It was the last flight home after our two-week whirlwind 12,600 mile trip home. Mom, as only a Mom would do, had prepared me for my journey back to the United States by warning me of a new danger I needed to be aware of: drugs. “If someone offers you drugs, you need to tell them no and walk away,” she said sternly. But in an act of hypocrisy, before we had even landed, Mom was telling Dad that after landing she needed to visit “the drug store”. My attention was peaked and I began to plead with Mom not to go (in light of all of the horrible drug effects that had been previously described to me). At that point Mom stopped and informed me about the difference between street drugs and prescription drugs. In South Korea, it seems she had always used the word, 약국, “ Yak-kuk”, to refer to a pharmacy and now she was using the American term “drugstore.” This was going to be the first of many things I would need to learn about my home country. Despite the fact that I had been born in America, I had left for South Korea when I was two years old and my home country was all but foreign to me in memory. My parents, siblings, friends and media had taught me about the USA, but this was the first time I was going to experience it for myself. Continue reading “Tourist in Your Home Country”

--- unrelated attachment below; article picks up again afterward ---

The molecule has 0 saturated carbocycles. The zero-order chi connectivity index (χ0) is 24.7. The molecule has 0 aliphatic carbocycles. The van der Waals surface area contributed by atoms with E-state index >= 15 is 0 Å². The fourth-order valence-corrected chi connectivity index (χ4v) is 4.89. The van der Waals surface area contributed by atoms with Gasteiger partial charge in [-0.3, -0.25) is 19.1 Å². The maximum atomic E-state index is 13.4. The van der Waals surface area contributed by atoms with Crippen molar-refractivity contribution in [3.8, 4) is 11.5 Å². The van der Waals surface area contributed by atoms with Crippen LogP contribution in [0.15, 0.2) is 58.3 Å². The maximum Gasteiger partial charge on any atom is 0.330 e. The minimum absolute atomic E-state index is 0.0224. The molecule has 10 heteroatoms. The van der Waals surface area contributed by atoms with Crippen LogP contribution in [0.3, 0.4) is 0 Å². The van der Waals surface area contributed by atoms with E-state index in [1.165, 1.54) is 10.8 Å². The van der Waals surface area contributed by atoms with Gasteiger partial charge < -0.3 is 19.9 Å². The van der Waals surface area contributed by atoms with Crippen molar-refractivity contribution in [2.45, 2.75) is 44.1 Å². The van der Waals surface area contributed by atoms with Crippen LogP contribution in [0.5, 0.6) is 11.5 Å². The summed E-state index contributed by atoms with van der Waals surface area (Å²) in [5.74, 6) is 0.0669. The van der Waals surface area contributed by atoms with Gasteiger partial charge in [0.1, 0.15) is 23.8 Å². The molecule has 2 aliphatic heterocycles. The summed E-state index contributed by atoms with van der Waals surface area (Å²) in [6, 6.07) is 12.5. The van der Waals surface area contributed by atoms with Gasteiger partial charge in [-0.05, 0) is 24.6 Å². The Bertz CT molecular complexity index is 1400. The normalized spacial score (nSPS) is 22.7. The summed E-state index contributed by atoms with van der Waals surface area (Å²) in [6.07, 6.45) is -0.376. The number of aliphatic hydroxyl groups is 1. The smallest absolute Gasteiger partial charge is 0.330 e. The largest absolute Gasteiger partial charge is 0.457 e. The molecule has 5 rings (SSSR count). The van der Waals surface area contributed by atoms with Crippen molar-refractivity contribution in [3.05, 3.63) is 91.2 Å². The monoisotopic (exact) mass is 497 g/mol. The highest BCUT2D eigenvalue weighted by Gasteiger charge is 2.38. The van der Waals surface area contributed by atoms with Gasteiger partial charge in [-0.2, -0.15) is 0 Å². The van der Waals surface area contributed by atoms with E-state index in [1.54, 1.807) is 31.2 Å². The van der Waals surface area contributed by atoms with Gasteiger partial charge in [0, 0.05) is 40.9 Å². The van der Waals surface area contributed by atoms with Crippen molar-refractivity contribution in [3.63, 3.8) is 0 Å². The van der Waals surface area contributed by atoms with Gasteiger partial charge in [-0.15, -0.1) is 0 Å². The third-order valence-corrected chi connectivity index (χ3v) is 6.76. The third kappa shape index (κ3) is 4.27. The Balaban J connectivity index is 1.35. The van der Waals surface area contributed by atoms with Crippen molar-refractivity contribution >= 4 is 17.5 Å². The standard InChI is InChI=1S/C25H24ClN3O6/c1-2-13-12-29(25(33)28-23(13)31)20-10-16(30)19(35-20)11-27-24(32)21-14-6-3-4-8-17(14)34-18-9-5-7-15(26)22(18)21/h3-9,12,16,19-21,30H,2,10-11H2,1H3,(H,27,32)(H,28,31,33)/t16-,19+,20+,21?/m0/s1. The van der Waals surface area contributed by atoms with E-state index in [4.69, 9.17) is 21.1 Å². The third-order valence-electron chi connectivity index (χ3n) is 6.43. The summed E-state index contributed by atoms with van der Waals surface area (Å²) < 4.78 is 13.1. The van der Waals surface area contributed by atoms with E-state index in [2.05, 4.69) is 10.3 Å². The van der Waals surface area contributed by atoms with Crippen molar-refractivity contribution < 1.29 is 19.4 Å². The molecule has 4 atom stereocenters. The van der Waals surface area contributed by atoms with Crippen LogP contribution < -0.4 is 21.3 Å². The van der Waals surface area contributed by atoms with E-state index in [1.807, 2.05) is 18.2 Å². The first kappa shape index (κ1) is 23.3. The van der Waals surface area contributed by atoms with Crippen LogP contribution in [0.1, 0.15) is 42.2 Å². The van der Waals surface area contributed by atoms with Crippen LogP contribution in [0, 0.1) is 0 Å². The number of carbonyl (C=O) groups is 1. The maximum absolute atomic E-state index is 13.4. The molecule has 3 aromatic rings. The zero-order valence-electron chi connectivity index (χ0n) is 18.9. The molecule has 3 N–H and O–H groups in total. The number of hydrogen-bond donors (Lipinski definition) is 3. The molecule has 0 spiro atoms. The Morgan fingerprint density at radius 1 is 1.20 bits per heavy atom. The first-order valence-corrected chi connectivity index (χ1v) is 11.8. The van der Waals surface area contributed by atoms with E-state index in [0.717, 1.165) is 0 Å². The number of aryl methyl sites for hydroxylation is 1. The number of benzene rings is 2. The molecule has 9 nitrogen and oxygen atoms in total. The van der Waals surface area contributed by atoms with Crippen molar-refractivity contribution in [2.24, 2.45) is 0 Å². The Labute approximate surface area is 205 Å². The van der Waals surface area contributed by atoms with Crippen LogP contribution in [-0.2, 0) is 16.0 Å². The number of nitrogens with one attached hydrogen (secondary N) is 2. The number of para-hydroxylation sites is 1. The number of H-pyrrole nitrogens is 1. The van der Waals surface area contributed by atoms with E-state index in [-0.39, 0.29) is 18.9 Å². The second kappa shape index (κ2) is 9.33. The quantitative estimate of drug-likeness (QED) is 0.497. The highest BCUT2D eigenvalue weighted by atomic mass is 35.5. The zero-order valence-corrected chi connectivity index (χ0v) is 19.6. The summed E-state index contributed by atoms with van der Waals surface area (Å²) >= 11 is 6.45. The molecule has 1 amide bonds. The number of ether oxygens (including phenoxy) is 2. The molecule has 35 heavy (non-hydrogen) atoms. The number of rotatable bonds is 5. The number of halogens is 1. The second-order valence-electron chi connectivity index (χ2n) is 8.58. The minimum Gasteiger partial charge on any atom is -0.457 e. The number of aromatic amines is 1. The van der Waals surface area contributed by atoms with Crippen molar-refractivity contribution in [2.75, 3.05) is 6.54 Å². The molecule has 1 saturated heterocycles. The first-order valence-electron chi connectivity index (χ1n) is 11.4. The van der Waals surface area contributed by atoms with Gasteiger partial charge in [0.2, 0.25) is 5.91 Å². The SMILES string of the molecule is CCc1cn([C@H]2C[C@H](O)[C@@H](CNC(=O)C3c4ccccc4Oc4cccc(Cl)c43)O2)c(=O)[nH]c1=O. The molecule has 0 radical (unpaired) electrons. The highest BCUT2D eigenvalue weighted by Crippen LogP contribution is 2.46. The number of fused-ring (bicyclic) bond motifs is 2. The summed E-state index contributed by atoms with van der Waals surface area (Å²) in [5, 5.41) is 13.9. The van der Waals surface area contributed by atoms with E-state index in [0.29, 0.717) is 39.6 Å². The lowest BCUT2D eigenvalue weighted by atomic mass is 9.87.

Most missionaries leave their home country for the mission field for a period of several years (usually four) in what is called a term. At the end of their term, they return to their home country for furlough, a year where they can re-connect with their home culture, churches and family. After their furlough year, some missionaries return to their previous field, while others due to changing politics, needs elsewhere or a myriad of other reasons, are sent to a new field. The number of terms a missionary serves becomes a symbol of their service, much like the stripes on a soldier’s shoulder. But one of the main effects of the term system is that from the moment the missionary arrives on the field, they, as well as the people they serve know when the missionary will return home for their furlough; barring any problems, of course. Continue reading “Globe Trotting Kindergartener”